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Tips, Advice for Breastfeeding Moms from Bryn Mawr Hospital

There is no hard and fast rule when it comes to breastfeeding. Check out these tips from Bryn Mawr Hospital's lactation consultant.

Between latching issues, chafed nipples, and variant milk supplies, breastfeeding can prove to be a challenging feat. For many new moms, it’s tricky to know exactly what to expect, and a lot of women find that they need a little extra help.

To address some of the most frequently asked questions and issues new mothers have, Jillian Hatch, a lactation consultant at Bryn Mawr Hospital, part of Main Line Health, offers helpful tips for breastfeeding moms, as well as reasons why you might choose an alternative feeding method for your baby.

Breastfeeding: What to expect

Why breast milk?

There’s no denying it: breast milk is arguably the best food for your baby. It contains the proper mix of fat, carbohydrates and proteins that your baby needs to grow into a healthy little human. Breast milk also comes loaded with a hefty supply of antibodies and nutrients to help your baby fight off illness.

Is it normal for breastfeeding to feel uncomfortable?

Yes. This is 100 percent normal. Because babies need the nipple to be so far back in their mouths in order to receive milk, many new mothers experience discomfort at first. There is no reason to panic, though—it will get better over time, and the smallest change in hold or position can make all the difference.

What are some of the most common breastfeeding issues?

Many new parents are disappointed when their breastfeeding experience isn’t as easy and natural as they’d hoped. In fact, most moms experience difficulties and need some extra help. The most common (and normal!) issues are:

  • Some babies do not latch correctly
  • Some moms have supply issues because of hormonal imbalances or prior breast surgeries
  • Some babies cannot suck effectively due to the shape of their tongues
  • Damage to the nipples, such as soreness or chafing, can occur


I’m worried that I’m not supplying enough milk.

The best piece of advice is to simply trust the process. Your baby will let you know if they are not getting enough milk. Start by closely tracking your baby’s output (think: poop or pee). If you notice any irregularities or if their weight seems unstable, it may be time to reach out to a lactation consultant for some additional breastfeeding tips.
There are several ways to increase milk supply and get that baby fed. It might be time to revamp your diet and punch up the nutritional value of your meals, focus on staying hydrated, or introduce formula or donor breast milk, all of which are options.

What if I do not want to breastfeed?

That’s okay! Plenty of women find that they are not drawn to the idea of breastfeeding or that it simply won’t work with their lifestyle. A great alternative is to pump and bottle feed. Hatch recommends renting a hospital-grade breast pump for the first month or so. If you go this route, aim to pump at least every three hours to ensure an adequate supply for your baby.

I’m nervous about breastfeeding in public.

You’re not alone! Breastfeeding in public can be an extremely intimidating experience for many new moms. Keep in mind, though, that breastfeeding in public is legal, so you have every right to nurse your baby wherever and whenever you wish.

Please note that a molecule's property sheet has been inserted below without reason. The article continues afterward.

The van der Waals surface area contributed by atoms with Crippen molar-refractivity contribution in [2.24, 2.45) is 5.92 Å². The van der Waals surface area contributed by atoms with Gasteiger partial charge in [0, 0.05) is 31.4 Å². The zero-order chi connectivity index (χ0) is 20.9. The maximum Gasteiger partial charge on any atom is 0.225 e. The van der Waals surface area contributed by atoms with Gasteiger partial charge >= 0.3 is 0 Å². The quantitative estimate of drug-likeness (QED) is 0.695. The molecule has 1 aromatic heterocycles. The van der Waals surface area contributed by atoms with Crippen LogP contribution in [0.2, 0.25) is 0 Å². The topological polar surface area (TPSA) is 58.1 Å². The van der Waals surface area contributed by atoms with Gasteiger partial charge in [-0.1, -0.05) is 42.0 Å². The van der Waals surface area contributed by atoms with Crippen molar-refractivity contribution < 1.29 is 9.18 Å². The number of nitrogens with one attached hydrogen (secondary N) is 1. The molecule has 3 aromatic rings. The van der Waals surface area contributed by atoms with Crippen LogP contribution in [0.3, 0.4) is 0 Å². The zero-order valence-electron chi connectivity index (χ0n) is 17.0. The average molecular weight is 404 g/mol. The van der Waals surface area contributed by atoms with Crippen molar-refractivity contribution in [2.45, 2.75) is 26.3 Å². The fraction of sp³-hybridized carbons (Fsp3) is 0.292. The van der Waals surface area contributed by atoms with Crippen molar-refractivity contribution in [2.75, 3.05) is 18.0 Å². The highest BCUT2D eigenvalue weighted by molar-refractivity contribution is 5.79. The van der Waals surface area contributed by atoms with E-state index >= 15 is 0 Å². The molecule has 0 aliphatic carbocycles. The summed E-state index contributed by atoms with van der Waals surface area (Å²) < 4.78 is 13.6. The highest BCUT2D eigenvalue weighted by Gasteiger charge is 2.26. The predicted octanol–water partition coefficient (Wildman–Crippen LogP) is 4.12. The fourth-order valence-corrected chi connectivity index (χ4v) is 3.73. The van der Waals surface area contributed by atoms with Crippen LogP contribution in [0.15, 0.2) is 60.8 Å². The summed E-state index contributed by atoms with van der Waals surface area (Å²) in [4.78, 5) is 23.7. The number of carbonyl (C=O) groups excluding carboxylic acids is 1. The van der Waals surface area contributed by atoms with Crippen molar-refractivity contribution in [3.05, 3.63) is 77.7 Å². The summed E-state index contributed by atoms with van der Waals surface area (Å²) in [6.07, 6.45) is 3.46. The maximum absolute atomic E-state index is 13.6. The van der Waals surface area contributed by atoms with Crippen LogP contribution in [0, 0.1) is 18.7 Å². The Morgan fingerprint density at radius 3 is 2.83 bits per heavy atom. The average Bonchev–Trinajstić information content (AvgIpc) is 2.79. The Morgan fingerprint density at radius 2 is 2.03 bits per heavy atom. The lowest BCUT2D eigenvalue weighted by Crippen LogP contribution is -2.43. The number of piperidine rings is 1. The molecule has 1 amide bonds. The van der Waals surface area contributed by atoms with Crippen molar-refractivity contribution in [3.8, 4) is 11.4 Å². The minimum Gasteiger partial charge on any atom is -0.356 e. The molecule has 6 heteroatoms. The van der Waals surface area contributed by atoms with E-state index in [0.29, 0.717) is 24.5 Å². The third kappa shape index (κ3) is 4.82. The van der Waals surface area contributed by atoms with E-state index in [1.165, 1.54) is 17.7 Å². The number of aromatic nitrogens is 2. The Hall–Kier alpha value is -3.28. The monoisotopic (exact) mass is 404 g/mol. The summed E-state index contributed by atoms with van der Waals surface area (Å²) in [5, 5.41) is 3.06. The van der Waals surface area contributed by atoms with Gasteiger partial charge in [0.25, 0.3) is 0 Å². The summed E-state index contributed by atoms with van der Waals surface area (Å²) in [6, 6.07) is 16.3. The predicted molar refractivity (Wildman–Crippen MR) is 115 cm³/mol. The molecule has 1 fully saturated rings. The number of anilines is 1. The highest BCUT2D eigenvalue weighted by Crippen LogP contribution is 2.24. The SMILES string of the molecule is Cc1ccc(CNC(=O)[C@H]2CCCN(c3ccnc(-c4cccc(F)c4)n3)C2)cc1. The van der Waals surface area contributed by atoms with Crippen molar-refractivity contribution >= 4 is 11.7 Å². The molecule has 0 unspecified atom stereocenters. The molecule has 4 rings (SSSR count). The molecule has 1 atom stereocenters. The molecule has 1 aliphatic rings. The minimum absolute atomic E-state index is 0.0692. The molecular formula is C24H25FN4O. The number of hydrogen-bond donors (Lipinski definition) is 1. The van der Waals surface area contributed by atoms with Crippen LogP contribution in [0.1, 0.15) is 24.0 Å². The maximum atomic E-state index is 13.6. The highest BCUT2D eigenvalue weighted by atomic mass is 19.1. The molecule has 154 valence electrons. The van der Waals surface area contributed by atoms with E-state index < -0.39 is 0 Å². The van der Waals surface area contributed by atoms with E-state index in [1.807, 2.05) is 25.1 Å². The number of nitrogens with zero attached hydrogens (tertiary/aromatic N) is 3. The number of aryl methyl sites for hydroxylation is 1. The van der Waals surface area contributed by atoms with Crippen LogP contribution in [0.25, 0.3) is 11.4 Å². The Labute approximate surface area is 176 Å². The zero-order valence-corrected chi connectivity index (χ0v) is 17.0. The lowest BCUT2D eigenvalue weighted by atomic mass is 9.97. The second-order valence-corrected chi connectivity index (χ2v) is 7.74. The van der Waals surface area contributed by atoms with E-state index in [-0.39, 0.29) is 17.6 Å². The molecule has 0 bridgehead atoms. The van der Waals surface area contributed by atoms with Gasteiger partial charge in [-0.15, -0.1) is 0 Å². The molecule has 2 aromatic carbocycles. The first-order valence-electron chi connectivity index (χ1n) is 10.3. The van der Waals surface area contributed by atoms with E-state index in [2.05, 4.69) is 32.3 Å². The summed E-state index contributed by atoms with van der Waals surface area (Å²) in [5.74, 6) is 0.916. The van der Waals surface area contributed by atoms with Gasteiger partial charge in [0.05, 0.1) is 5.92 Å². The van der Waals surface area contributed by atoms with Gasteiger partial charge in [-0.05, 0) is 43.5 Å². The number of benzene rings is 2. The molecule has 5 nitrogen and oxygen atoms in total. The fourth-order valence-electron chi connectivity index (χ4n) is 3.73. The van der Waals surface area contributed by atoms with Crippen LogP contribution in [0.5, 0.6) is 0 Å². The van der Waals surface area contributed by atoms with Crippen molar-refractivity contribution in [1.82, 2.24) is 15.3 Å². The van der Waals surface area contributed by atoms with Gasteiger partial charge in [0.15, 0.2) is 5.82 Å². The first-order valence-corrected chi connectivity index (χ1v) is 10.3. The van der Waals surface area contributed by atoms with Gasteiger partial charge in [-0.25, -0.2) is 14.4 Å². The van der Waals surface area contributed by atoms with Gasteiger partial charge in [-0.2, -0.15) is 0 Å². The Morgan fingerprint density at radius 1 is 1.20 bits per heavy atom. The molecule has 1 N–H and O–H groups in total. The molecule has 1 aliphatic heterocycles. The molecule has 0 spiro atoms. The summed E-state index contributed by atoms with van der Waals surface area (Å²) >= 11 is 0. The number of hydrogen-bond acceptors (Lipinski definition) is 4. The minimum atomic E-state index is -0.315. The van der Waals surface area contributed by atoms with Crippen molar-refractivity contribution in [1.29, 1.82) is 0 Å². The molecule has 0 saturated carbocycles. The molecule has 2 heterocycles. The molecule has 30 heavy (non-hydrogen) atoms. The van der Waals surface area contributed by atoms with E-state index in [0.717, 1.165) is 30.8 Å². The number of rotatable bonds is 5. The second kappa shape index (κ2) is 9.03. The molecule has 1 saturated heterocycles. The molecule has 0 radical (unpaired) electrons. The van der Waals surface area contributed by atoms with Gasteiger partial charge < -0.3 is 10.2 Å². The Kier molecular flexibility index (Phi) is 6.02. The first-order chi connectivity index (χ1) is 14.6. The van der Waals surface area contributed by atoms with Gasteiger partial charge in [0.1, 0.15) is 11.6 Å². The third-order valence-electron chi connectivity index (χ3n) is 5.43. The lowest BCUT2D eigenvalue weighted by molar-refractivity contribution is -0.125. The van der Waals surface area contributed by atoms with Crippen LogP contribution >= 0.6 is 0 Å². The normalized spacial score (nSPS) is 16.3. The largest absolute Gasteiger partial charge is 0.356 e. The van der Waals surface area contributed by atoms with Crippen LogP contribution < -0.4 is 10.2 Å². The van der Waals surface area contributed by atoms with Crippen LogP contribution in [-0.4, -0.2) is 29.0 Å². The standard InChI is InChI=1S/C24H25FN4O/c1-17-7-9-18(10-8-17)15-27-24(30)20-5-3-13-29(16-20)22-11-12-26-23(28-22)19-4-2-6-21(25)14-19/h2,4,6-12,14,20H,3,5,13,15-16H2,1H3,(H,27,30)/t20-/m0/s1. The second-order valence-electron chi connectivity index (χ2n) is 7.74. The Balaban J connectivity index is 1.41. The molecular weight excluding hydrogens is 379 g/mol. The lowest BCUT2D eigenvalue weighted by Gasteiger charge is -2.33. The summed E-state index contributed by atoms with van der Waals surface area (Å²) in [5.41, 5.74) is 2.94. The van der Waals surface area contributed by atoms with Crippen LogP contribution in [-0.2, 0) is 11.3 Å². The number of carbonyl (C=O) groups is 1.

There are a ton of breastfeeding guides and resources available to help new moms breastfeed comfortably and confidently in public. More and more nursing and pumping rooms are popping up, and there are plenty of affordable (and adorable!) nursing covers out there.

Is there anything else I can do to learn even more?

One of the best things to do is to surround yourself with people who can help guide and support you on your journey. Consider attending one of Main Line Health’s upcoming courses on prenatal breastfeeding, where experts like Hatch will share tips for breastfeeding moms. Additionally, you will be able to connect with other new moms who might be in a similar boat.

If you take away one thing from this breastfeeding guide, let it be that it’s completely normal to feel overwhelmed by breastfeeding at first. It can be painful, uncomfortable and downright annoying at times. There is no one-size-fits-all plan, and it’s important for each family to discover a process that works best for them.

Be patient and do what feels right—breastfeeding can be an incredible bonding experience for you and your new child, but at the end of the day, a fed baby is a happy baby, no matter how it happens. To connect with other breastfeeding mothers, share your breastfeeding experiences, and check your baby’s weight, visit a breastfeeding support group near you:

Mommy and Me – Lankenau Medical Center
Every Monday from 2:00–3:00 pm in the McLean Conference Room, G26 (ground floor)
Breastfeeding Mothers Group – Bryn Mawr Hospital
Every Thursday from 2:00–3:00 pm in the Conference Room F, 2nd floor, E wing
Breastfeeding Working Mothers Group – Bryn Mawr Hospital
Limited only to moms who are currently back to work.
Every other Saturday from 11:00 am–12:00 pm in the Employee Education Classroom
Breastfeeding Mothers Group – Paoli – 2 Industrial Boulevard
First Monday of every month from 10:00–11:00 am in the Green Room
Breastfeeding Mothers Group – Henrietta Hankin Library
Third Wednesday of every month from 9:45–10:45 am
Breastfeeding Mothers Group – Riddle Hospital
Every Tuesday from 12:00–1:00 pm in the Health Center 4, Conference Room 2

(Call 1.866.CALL.MLH (1.866.225.5654) for weather cancellations, meeting dates, room locations or directions to the group meetings.)

Main Line Health is a network of hospitals & health centers in the Philadelphia area including Lankenau, Bryn Mawr, Paoli, Riddle and Bryn Mawr Rehab Hospital.